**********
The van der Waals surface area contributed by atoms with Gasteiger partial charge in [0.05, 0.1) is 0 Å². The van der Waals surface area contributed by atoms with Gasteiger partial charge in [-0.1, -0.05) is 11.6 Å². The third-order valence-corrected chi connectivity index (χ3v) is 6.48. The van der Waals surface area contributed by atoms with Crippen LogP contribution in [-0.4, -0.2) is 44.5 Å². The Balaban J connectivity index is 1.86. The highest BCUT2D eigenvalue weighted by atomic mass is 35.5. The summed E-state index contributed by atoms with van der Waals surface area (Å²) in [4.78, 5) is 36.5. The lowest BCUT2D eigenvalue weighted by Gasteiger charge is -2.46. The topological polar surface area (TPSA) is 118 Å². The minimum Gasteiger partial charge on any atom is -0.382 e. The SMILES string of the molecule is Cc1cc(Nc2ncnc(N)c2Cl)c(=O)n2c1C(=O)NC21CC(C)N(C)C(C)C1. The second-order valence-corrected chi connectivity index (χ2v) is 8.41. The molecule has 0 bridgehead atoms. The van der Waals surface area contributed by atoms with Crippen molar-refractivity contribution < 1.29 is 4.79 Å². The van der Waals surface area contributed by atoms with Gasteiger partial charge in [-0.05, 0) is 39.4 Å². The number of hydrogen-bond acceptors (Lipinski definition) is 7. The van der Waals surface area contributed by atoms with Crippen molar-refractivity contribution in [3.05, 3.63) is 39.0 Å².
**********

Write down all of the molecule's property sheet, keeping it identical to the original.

The van der Waals surface area contributed by atoms with Gasteiger partial charge in [0.05, 0.1) is 0 Å². The van der Waals surface area contributed by atoms with Gasteiger partial charge in [-0.1, -0.05) is 11.6 Å². The third-order valence-corrected chi connectivity index (χ3v) is 6.48. The van der Waals surface area contributed by atoms with Crippen LogP contribution in [-0.4, -0.2) is 44.5 Å². The Balaban J connectivity index is 1.86. The highest BCUT2D eigenvalue weighted by atomic mass is 35.5. The summed E-state index contributed by atoms with van der Waals surface area (Å²) in [4.78, 5) is 36.5. The lowest BCUT2D eigenvalue weighted by Gasteiger charge is -2.46. The topological polar surface area (TPSA) is 118 Å². The minimum Gasteiger partial charge on any atom is -0.382 e. The SMILES string of the molecule is Cc1cc(Nc2ncnc(N)c2Cl)c(=O)n2c1C(=O)NC21CC(C)N(C)C(C)C1. The second-order valence-corrected chi connectivity index (χ2v) is 8.41. The molecule has 0 bridgehead atoms. The van der Waals surface area contributed by atoms with Crippen molar-refractivity contribution < 1.29 is 4.79 Å². The van der Waals surface area contributed by atoms with Gasteiger partial charge in [-0.05, 0) is 39.4 Å². The number of hydrogen-bond acceptors (Lipinski definition) is 7. The van der Waals surface area contributed by atoms with Crippen molar-refractivity contribution in [3.05, 3.63) is 39.0 Å².